Here's the update. One of those legislators -- Sen. Satveer Chaudhary -- said he received a letter, pieced together from the ad, that said, "You didn't vote 63 times last session. What the hell are you doing? Eating curry?" He says it included a photo of Chaudhary with a bullet hold drawn on the forehead.
Capitol Security, the State Patrol and the Fridley Police Department are investigating.
Doug at Bogus Gold has an account of the convention endorsing Chaudhary's opponent.
After all the necessary formalities, we were left with the endorsement decision. Both candidates addressed the delegates. To say that neither wowed us would be a vast understatement. One demonstrated almost no public speaking ability at all. He nervously fidgeted while speaking in a high voice at rapid speed and ran out of things to say after about 30 seconds. The next gave a frankly goofy and patronizing address to the delegates, choosing a Romper-room style "give yourselves applause" gimmick that went flat from the start, but was beaten to death regardless.
Unnecessarily, I think, the delegates were afterward thrown into a state of existential ennui. If anyone else had been announced as a nominee afterward and declined to speak a word I think they would have won almost unanimous support in the subsequent endorsing ballot. However this was not only not possible by rule, it was extremely unlikely period. Running as A Republican in this Senate District is hardly a hot ticket.
But when all was said and done, in my opinion, you had two candidates who were both acceptable in terms of party ideology. Only one of them showed any public speaking ability, even if the speech offered just now was poor. To me the choice was clear. I voted to endorse the better rookie candidate and waited to hear the results.
The first ballot came back a bit later with 48% of the delegates voting to endorse the candidate I had voted for, 13% voting for the other candiate, and the remainder declining to vote for either. With 60% needed for an endorsement, this meant we would need to go to a second ballot.
The candidate who received the least votes immediately dropped from the race and encouraged the delegates to endorse his rival so that we'd emerge with an endorsed candidate. Doing the math (48% + 13% = 61%) I figured this was the end of it. We went to a second ballot and I settled in to listen to Lieutenant Governor Carol Molnau give an alternately rambling, charming, and boring speech (it was only at the very end when she talked about her grandchildren that it became charming).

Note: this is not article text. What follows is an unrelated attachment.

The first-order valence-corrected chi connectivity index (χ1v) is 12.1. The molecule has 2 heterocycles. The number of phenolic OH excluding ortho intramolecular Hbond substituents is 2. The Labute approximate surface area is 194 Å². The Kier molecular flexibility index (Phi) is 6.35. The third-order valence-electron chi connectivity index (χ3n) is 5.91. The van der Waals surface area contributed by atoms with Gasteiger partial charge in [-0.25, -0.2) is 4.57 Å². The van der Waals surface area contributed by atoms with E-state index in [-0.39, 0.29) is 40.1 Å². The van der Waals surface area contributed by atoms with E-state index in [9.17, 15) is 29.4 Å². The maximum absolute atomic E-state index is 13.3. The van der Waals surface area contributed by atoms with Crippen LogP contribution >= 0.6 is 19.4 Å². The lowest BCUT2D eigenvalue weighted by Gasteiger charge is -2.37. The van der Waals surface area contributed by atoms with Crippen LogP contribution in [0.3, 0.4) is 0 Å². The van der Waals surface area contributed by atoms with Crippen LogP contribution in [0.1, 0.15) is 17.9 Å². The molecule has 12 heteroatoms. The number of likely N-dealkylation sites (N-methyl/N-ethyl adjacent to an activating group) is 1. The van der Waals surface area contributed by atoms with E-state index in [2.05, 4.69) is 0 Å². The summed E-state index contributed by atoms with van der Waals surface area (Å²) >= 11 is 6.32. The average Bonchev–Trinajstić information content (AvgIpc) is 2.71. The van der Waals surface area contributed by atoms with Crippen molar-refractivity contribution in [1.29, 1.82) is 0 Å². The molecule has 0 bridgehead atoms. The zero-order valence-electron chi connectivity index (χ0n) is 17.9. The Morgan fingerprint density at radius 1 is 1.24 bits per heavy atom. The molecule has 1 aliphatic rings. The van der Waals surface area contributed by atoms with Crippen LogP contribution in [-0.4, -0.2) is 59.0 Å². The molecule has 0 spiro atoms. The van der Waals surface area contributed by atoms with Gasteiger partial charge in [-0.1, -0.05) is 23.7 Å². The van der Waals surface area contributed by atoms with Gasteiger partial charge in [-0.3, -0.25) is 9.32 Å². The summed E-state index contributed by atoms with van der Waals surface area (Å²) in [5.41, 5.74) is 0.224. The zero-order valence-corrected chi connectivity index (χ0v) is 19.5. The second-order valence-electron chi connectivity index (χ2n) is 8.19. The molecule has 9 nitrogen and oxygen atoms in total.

The results came back. Barely over 50% had voted to endorse the only nominee left standing. The rest voted not to endorse. This was the moment I started to pace - mentally at first, physically before all was finished. The choice was no longer whom to endorse, but whether to endorse our only candidate. She'd given one speech to us, and it was admittedly bad. But it's not as if there were some White Knight waiting in the wings to swoop in and announce a candidacy. Much talk was made about the possibility of a primary or maybe a second endorsement convention later on. This was utterly stupid. The only certain choice before us was whether we'd support the only Republican left standing before us or not.
Then the period we'll call the "hashing out" began. Roberts Rules of Order were strained. A few prima donnas preened. Some cantankerous and colorful characters presented themselves as well. And this went on and on. This was the point where I most appreciated Bev Aplikowski somehow managing to steer things back into a form we could at least vote upon at moments where this seemed lost.
I did get to see one of the Boots On guys plug their blog. I wanted to get a chance to go over and introduce myself, but there simply wasn't time. As this dragged on I started fielding phonecalls from my (almost) six year old son about when I'd be home to take him to his school carnival (something I'd promised weeks before this convention date was scheduled). There was an invitation for any other bloggers in attendence to plug themselves, but I decided to pass and just focus on getting this thing over as soon as possible.
Finally, we voted one more time. And (after ever more desperately thin filler banter) the results came back and we had barely managed to reach 60% agreement to endorse our candidate.
Sen Don Betzold's opponent doesn't sound much stronger than this.